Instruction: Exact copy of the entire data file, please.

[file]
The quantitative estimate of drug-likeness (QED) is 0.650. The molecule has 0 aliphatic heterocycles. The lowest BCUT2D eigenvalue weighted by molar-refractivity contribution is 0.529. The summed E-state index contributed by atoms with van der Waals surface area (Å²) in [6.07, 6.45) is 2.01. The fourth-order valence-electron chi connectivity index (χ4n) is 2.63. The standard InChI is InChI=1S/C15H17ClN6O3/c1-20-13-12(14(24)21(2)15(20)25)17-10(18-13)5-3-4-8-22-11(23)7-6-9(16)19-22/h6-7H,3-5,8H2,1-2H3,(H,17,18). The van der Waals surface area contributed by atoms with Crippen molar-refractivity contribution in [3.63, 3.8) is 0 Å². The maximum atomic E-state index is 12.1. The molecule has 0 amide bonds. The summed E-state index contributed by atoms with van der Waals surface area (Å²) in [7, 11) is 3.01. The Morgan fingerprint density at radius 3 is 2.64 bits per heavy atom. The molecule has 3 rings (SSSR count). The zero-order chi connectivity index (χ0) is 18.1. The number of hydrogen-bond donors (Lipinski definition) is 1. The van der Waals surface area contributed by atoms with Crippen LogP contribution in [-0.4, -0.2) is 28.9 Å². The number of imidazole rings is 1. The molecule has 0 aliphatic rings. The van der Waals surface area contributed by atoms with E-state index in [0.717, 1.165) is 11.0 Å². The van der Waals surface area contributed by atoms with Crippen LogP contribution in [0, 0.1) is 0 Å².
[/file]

The quantitative estimate of drug-likeness (QED) is 0.650. The molecule has 0 aliphatic heterocycles. The lowest BCUT2D eigenvalue weighted by molar-refractivity contribution is 0.529. The summed E-state index contributed by atoms with van der Waals surface area (Å²) in [6.07, 6.45) is 2.01. The fourth-order valence-electron chi connectivity index (χ4n) is 2.63. The standard InChI is InChI=1S/C15H17ClN6O3/c1-20-13-12(14(24)21(2)15(20)25)17-10(18-13)5-3-4-8-22-11(23)7-6-9(16)19-22/h6-7H,3-5,8H2,1-2H3,(H,17,18). The van der Waals surface area contributed by atoms with Crippen molar-refractivity contribution in [3.63, 3.8) is 0 Å². The maximum atomic E-state index is 12.1. The molecule has 0 amide bonds. The summed E-state index contributed by atoms with van der Waals surface area (Å²) in [7, 11) is 3.01. The Morgan fingerprint density at radius 3 is 2.64 bits per heavy atom. The molecule has 3 rings (SSSR count). The zero-order chi connectivity index (χ0) is 18.1. The number of hydrogen-bond donors (Lipinski definition) is 1. The van der Waals surface area contributed by atoms with Crippen LogP contribution in [-0.4, -0.2) is 28.9 Å². The number of imidazole rings is 1. The molecule has 0 aliphatic rings. The van der Waals surface area contributed by atoms with E-state index in [0.717, 1.165) is 11.0 Å². The van der Waals surface area contributed by atoms with Crippen LogP contribution in [0, 0.1) is 0 Å².